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The House of Mirth Study Guide-Online Summary Free BookNotes-Edith Wharton
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Lily is out on day in late April on Fifth Avenue. She catches glimpses every once in a while of her former friends as they ride past in their carriages. She has been dismissed from Madame Regina’s shop. She has been so often sick that she is surprised it took Madame Regina so long to fire her. As she approaches her boarding house, she is surprised to see Simon Rosedale waiting for her on the stoop. Inside the parlor, he looks around in disgust at the poor furnishings. He tells her she can’t go on living in such a place. She tells him that since she lost her job, she can only barely manage the bills. He offers to lend her the money to repay Trenor, but she refuses, saying that in accepting a loan from him she would be repeating her mistake with Trenor. Simon Rosedale hears all of Lily’s objections with the eye of a collector who recognizes the fineness of the merchandise not only in the look of it but in its attitude.

That night, Lily doesn’t take sleeping drops. She tries to look clearly at her situation knowing that if she only goes to Bertha Dorset, she would be able to marry Simon Rosedale. The next morning, she gets up late and goes out to a restaurant to have some tea. The room is filled with women and girls chatting animatedly and Lily feels especially lonely as she sits alone. When she finishes several cups of tea, she goes home and gets the packet of letters from her bureau and heads in the direction of Bertha Dorset’s house. On her way, she happens to pass by the same street that she walked on with Lawrence Selden so long ago. She comes to his building and stands on the street opposite it. She notices his light is on and imagines his library with its calm and quiet. She goes into his building.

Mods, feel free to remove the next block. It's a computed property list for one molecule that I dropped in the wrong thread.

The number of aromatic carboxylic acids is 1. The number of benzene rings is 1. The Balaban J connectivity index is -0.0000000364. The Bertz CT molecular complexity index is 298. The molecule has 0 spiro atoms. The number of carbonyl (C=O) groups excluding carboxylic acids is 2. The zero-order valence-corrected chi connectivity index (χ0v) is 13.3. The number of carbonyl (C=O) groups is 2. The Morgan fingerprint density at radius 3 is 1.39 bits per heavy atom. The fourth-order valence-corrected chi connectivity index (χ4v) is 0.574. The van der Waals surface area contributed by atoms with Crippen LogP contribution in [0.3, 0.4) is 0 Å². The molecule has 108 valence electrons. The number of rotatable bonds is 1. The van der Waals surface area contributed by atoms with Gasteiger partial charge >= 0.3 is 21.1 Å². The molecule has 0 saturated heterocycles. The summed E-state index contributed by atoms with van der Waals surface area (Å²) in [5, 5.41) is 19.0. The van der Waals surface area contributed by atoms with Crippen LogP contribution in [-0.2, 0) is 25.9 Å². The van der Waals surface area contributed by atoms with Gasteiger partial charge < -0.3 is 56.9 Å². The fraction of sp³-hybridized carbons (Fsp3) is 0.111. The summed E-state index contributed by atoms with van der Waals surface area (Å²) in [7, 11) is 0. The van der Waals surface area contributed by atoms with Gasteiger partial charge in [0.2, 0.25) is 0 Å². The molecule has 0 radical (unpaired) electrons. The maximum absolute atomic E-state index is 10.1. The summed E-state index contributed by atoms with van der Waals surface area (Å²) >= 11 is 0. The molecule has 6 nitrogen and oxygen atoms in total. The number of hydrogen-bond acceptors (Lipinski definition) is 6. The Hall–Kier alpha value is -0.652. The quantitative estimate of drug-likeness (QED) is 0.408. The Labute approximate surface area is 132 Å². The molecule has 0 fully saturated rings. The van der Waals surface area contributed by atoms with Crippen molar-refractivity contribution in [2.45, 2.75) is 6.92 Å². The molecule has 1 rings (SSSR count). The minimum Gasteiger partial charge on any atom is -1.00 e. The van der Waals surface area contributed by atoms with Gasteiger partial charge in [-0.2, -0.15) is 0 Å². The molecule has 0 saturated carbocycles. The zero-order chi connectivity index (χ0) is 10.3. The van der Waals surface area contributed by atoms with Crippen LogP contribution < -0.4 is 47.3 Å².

Simon Rosedale’s shock at Lily’s state reveals the typical mindset of men of his time. In the patriarchal world of the time, men not only assumed, but often enforced women’s dependency on them. Women were blocked from most forms of employment which gave men their sense of independence. They were forced to rely on men for food, shelter, and even protection. For these basic securities, they were expected to serve with charm and patience. The patriarchal arrangement worked for many people. When it failed and a woman was left outside the net of security, she was a social anomaly. A woman like Lily Bart, raised as she was to be a charming dependent of a rich man, but cast outside that circle, would surely call into question the adequacy of the patriarchal system to meet the needs of all the members of the society. A man like Simon Rosedale is blind to the cruel irony of his statement that the "idea of your having to work--it’s preposterous."

In this brief chapter, Wharton paints with touching realism Lily’s sorry state. As she sits in a tea house, she feels a "sudden pang of profound loneliness. She had lost the sense of time, and it seemed to her as though she had not spoken to anyone for days." In Lily’s loneliness and her sense of dislocation, Wharton paints a desolate picture. Lily has never been comfortable being alone. She has no inner resources to find comfort in solitude. She has been trained to be attached to people and to value herself only in that attachment. She has also been raised on a routine round of social activities. Now that she is not only without work, but also without friends, she has lost a sense of time.

On the brink of complete destitution, Lily Bart faces the bare choices her life has been presenting her for the past year the life presented by Mr. Rosedale or that presented by Lawrence Selden. Just as she is on Mr. Rosedale’s errand to blackmail Bertha Dorset with her love letters, she chances to pass by Lawrence Selden’ rooms and changes her path.

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